Garden-enhanced intervention improved BMI and nutrition knowledge of California students
PHILADELPHIA, PA, May 8, 2017 – The factors that affect rates of childhood obesity are complex. For example, parent feeding practices have been shown to be influential, but that influence has also been shown to change with age. Factors such as access to fruits and vegetables and the availability of safe space for physical exercise have also been associated with a risk for obesity. Because schools can act as a focal point for engaging students, families, educators, administrators, and community members, researchers implemented and evaluated a multicomponent, school-based nutrition intervention in an attempt to improve children's dietary behaviors and prevent childhood obesity. Their results are published in the Journal of Nutrition Education and Behavior.
The Shaping Healthy Choices Program (SHCP) was implemented in four schools in two California districts, with 179 fourth grade students (aged 9-10 years) serving as controls and 230 as part of the intervention group. During the program, which extended over one academic year, students engaged in classroom nutrition education enhanced by gardens established at the schools, harvested vegetables for cooking demonstrations, and shared the harvest with their families. In addition, newsletters corresponding to lessons were sent home, health fairs were held at school, salad bars were installed in schools, and school wellness committees were established.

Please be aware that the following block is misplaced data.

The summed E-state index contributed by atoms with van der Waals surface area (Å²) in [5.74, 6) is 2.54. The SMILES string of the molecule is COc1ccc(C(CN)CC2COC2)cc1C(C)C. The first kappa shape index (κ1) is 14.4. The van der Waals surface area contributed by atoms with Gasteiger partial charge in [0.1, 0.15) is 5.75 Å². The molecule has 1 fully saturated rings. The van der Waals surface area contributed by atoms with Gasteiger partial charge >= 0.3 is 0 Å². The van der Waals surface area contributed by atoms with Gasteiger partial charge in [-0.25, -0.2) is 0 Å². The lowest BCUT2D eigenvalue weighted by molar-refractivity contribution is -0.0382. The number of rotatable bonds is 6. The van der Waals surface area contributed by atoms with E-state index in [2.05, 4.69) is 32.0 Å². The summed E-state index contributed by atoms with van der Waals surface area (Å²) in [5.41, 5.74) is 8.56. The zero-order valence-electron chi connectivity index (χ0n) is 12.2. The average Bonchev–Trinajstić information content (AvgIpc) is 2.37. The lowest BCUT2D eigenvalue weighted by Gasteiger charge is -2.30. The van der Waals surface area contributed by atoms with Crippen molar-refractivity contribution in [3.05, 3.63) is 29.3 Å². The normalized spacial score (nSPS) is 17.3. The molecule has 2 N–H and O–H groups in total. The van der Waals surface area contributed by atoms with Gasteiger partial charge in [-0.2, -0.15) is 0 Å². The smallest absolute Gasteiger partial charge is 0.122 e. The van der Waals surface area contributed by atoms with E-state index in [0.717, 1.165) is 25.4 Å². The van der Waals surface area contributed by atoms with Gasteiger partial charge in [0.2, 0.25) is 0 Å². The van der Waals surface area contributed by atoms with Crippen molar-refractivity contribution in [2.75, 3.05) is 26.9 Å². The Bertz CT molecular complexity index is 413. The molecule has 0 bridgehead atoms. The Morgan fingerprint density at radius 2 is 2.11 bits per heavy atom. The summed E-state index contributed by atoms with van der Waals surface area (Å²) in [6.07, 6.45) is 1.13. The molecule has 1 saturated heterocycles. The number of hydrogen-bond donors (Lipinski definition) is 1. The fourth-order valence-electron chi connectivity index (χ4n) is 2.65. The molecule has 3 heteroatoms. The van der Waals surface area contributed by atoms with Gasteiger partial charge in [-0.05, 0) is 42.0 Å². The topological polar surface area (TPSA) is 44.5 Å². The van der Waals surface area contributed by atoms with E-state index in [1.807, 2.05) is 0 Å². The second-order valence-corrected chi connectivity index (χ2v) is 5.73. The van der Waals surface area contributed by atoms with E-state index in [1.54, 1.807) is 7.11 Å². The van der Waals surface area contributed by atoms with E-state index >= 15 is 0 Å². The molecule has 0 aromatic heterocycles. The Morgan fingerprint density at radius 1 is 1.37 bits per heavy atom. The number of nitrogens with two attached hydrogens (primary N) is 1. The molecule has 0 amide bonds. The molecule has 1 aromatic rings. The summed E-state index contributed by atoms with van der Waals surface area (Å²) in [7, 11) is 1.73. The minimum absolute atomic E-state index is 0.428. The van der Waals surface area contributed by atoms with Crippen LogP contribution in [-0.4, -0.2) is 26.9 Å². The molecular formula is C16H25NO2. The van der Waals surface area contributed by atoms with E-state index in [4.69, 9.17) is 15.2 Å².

As a result of SCHP implementation, students participating in the intervention demonstrated significant improvements in nutrition knowledge and vegetable identification compared to control students. However, vegetable preference and fruit and vegetable intake did not improve, nor did general or dietary parenting practices significantly change. However, significant positive changes were observed in body measurements.
"The BMI and waist-to-height ratio were greatly improved in intervention groups, with the overweight or obese population declining from 55.6 to 37.8% at the Northern California intervention school," lead author Rachel Scherr, PhD, said. "The dramatic decrease in BMI, although unexpected in this short time frame, demonstrated that the SHCP was effective due to positive health messages and reinforcing nutrition concepts throughout the school and home environments."
By focusing on message reinforcement and connections to community, the researchers were able to achieve significant improvements in health-related outcomes. These encouraging results suggest that large-scale adoption through partnerships with Cooperative Extensions may positively impact childhood obesity rates. However, future studies should continue to use the SHCP in order to obtain data and further refine the intervention.
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